Tuesday, June 5, 2012
The Supreme Court recently handed down a decision that could have a substantial effect on the fees that consumers pay during real estate transactions. The case, Freeman v. Quicken Loans, centered on a provision of the Real Estate Settlement Procedures Act (RESPA) that prohibits lender kickbacks and referral fees. The issue in Freeman was whether RESPA covers an "unearned" fee charged by the originator--these are fees for which lenders provide no service. SCOTUSblog reported that "the borrower Freeman argued that the plain language of the statute applies whenever a fee is “give[n]” for services that are not provided, even if the originator retains the whole fee. The lender Quicken argued that the statute applies only when the fee is shared between two parties (the classic “kickback” situation)."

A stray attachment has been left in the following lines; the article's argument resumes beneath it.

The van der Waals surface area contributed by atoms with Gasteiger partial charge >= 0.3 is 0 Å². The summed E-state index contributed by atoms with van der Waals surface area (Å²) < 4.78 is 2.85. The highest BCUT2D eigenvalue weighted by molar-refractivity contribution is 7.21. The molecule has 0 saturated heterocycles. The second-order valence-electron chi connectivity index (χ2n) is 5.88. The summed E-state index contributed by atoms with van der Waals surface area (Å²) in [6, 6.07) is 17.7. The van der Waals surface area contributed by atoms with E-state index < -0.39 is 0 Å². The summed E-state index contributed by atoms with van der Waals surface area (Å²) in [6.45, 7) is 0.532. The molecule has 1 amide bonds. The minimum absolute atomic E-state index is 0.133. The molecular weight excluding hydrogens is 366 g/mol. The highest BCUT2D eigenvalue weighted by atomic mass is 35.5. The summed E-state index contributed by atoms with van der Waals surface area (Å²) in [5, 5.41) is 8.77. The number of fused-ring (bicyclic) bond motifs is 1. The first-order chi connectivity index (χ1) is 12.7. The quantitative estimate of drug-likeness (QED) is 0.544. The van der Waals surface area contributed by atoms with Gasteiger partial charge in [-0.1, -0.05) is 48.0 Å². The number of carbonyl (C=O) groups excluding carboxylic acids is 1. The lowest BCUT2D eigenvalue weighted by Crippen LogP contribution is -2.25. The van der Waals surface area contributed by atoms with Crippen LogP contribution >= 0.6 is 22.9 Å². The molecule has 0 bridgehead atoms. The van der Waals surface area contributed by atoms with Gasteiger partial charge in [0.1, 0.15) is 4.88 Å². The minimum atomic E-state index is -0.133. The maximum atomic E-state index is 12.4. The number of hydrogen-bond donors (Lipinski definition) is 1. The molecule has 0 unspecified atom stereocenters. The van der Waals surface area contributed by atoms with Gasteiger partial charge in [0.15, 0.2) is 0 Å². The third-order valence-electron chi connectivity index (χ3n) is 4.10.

Last week the court handed down a 9-0 opinion in favor of Quicken; "Unearned" fees do not violate federal law as long as they are not split with other party. The opinion declared that if Congress wants to control the level of the fees that a single actor can charge it would need to draft a more specific statutory provision.
The LA Times worries that the case opens the door to "controversial 'administrative' fees levied by real estate brokers, and could encourage the practice of 'marking up' fees by mortgage lenders, escrow officers and others that had been banned by federal regulators for the last decade."